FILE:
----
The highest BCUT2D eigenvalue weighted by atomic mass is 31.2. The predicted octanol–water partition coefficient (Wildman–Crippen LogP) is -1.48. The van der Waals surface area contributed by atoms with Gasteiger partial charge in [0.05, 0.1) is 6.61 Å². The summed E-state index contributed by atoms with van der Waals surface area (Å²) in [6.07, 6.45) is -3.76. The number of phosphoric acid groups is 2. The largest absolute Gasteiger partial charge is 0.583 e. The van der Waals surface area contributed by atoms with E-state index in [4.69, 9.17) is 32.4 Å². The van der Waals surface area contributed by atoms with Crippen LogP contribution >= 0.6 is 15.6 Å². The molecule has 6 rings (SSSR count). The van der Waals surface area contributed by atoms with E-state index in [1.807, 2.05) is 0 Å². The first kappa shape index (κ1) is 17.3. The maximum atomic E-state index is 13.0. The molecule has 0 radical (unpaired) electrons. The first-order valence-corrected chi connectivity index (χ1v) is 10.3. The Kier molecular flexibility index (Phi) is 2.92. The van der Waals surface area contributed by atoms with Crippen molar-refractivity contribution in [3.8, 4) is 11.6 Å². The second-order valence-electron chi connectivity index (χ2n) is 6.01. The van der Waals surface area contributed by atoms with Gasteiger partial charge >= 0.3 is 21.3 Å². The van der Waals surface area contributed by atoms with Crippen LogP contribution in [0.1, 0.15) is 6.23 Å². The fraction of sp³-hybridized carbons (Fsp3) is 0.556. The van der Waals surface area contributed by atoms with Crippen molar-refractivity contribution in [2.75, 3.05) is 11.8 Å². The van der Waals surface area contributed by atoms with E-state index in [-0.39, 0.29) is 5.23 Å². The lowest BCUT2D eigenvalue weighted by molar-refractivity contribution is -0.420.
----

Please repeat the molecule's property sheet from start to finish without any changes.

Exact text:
The highest BCUT2D eigenvalue weighted by atomic mass is 31.2. The predicted octanol–water partition coefficient (Wildman–Crippen LogP) is -1.48. The van der Waals surface area contributed by atoms with Gasteiger partial charge in [0.05, 0.1) is 6.61 Å². The summed E-state index contributed by atoms with van der Waals surface area (Å²) in [6.07, 6.45) is -3.76. The number of phosphoric acid groups is 2. The largest absolute Gasteiger partial charge is 0.583 e. The van der Waals surface area contributed by atoms with E-state index in [4.69, 9.17) is 32.4 Å². The van der Waals surface area contributed by atoms with Crippen LogP contribution >= 0.6 is 15.6 Å². The molecule has 6 rings (SSSR count). The van der Waals surface area contributed by atoms with E-state index in [1.807, 2.05) is 0 Å². The first kappa shape index (κ1) is 17.3. The maximum atomic E-state index is 13.0. The molecule has 0 radical (unpaired) electrons. The first-order valence-corrected chi connectivity index (χ1v) is 10.3. The Kier molecular flexibility index (Phi) is 2.92. The van der Waals surface area contributed by atoms with Crippen molar-refractivity contribution in [3.8, 4) is 11.6 Å². The second-order valence-electron chi connectivity index (χ2n) is 6.01. The van der Waals surface area contributed by atoms with Gasteiger partial charge >= 0.3 is 21.3 Å². The van der Waals surface area contributed by atoms with Crippen LogP contribution in [0.1, 0.15) is 6.23 Å². The fraction of sp³-hybridized carbons (Fsp3) is 0.556. The van der Waals surface area contributed by atoms with Crippen molar-refractivity contribution in [2.75, 3.05) is 11.8 Å². The van der Waals surface area contributed by atoms with E-state index in [-0.39, 0.29) is 5.23 Å². The lowest BCUT2D eigenvalue weighted by molar-refractivity contribution is -0.420.